UC Berkeley Historian, Documentary Filmmaker Are 2024 Guggenheim Fellows

April 15, 2024
By: Public Affairs

John Connelly and Jennifer Redfearn are among 188 new "culture-creators" across the U.S. and Canada whose awards will fund independent work.

headshots of two professors side by side
Professors Jennifer Redfearn and John Connelly are two new recipients of Guggenheim Fellowships, which are given annually to “culture-creators” from dozens of scholarly disciplines, artistic fields, academic institutions and areas of the U.S. and Canada. Photos by Tim Metzger (l), Igor Pastierovic (r)

Relief. That was UC Berkeley Professor John Connelly's first reaction to learning he'd been named one of 188 new Guggenheim Fellows — “culture-creators,” in the words of the John Simon Guggenheim Memorial Foundation, recently chosen from dozens of scholarly disciplines, artistic fields, academic institutions and areas of the U.S. and Canada.

Connelly, who is a historian, and another campus awardee, Graduate School of Journalism Professor Jennifer Redfearn, a documentary filmmaker, each will receive a monetary stipend to pursue independent work at the highest level under “the freest possible conditions,” according to the foundation.

That feeling of relief, said Connelly, "(comes from) knowing that one has a bit more time to think and write in peace. I am currently involved in a very extensive project on German history ..., so time is the crucial basic resource." 

The 2024 fellowships, announced April 11, encourage both intellectual and physical freedom.

"With more time," he added, "one is also challenged to take risks, to go down paths, ask questions, travel places that one otherwise never would have considered in the first place. I hope the fellowship will make me more creative, adventurous. ... though my project is on Germany, it occurs to me I might visit Amsterdam, Prague and Warsaw, listen to perspectives of neighbors, investigate their archives."

Redfearn said her fellowship will support new forms of visual storytelling, her own documentary filmmaking and work with journalism students to report on the most pressing challenges to humanity. She currently is researching how scientists are using AI and the latest technology for conservation efforts, to decode animal communication and behavior.

“I’m grateful for and energized by this recognition,” she said. “Merging immersive visual storytelling and ethical AI opens up thrilling new possibilities for storytelling and audience engagement. I’m inspired to continue finding imaginative ways to engage the public in the critical issues of our time.”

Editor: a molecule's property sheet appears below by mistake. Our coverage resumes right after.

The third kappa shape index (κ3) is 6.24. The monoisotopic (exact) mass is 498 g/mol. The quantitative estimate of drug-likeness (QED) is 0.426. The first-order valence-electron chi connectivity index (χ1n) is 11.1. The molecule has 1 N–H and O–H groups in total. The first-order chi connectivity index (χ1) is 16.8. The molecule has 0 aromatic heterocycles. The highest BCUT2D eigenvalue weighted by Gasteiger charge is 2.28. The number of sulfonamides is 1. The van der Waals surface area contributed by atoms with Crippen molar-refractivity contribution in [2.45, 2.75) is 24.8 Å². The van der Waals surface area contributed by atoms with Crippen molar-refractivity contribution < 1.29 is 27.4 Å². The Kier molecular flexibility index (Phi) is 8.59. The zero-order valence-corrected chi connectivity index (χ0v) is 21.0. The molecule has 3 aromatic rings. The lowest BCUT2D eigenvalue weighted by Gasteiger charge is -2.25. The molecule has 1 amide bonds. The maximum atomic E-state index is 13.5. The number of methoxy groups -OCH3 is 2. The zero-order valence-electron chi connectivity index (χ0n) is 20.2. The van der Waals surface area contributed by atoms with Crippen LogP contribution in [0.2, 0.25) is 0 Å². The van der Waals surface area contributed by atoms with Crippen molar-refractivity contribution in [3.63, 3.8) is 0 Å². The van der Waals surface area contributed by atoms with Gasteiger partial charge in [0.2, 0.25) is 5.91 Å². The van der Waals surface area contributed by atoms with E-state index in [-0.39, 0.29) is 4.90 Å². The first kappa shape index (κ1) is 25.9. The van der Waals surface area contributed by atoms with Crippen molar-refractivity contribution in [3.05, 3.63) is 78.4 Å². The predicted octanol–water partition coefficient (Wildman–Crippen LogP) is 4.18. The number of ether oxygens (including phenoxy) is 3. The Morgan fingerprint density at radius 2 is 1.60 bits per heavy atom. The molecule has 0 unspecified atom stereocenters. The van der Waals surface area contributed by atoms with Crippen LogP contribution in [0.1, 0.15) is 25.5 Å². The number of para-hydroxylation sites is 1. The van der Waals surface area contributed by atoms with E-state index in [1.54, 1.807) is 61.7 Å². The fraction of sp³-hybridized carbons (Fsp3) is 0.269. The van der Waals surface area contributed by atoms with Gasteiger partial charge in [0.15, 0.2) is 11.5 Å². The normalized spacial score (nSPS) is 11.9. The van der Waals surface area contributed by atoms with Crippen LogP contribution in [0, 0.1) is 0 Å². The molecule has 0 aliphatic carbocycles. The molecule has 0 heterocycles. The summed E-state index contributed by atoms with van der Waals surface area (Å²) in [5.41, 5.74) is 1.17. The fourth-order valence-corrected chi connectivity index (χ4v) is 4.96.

For more than 15 years, Redfearn has produced independent documentaries, multimedia and nonfiction content for outlets such as PBS, HBO, National Geographic, CNN, Discovery and MediaStorm. Her films have been called “engrossing,” “poignant,” “beautifully cinematic” and “intensely human.” 

She directed and co-produced the 2011 Academy Award-nominated film, Sun Come Up, about a remote South Pacific island community forced to relocate due to rising seas, and Tocando la Luz (Touch the Light), about three blind women from Havana, Cuba. Her recent feature documentary, the Emmy nominee Apart, follows three mothers returning home from prison and rebuilding their lives after years of separation from their children. 

Redfearn was a field director, consulting producer and additional cameraperson on the 2015 SXSW award-winning film, Landfill Harmonic, about a Paraguayan youth orchestra that plays classical music with instruments made from recycled trash.                

Connelly is Berkeley’s Sidney Hellman Ehrman Professor of History and director of the Institute for East European, Eurasian and Slavic Studies. His scholarship focuses on the history of East and Central Europe, comparative education and the history of nationalism. 

He has had a particular focus on problems of religious and ethnic identity in multinational space. Among his publications are the books Captive University: The Sovietization of East German, Czech and Polish Higher Education, 1945-1956 (2000), From Enemy to Brother: The Revolution in Catholic Teaching on the Jews, 1933-1965 (2012), and From Peoples into Nations: A History of Eastern Europe (2020). 

Guggenheim Foundation President Edward Hirsch, an award-winning poet, said in a news release that all the new fellows were chosen for their interest in tackling the "profound existential challenges" that humanity faces today. 

“The Guggenheim Fellowship is a life-changing recognition … a celebrated investment into the lives and careers of distinguished artists, scholars, scientists, writers and other cultural visionaries who are meeting these challenges head-on and generating new possibilities and pathways across the broader culture as they do so,” he said.

Collectively, the Berkeley faculty receives many honors, and campus scholars across diverse disciplines, including history and journalism, are no strangers to Guggenheims and other accolades. But Connelly said such honors "generally don’t come so frequently in one's individual life." 

So his fellowship, he added, is "also a time to be grateful for the people in decades past who have made this opportunity possible: teachers, colleagues, students, and perhaps also a time for more than the ordinary bottle of wine, or maybe even champagne, in good company."

Andrea Lampros from the Graduate School of Journalism and Kenny Ma from Berkeley Social Sciences contributed to this report.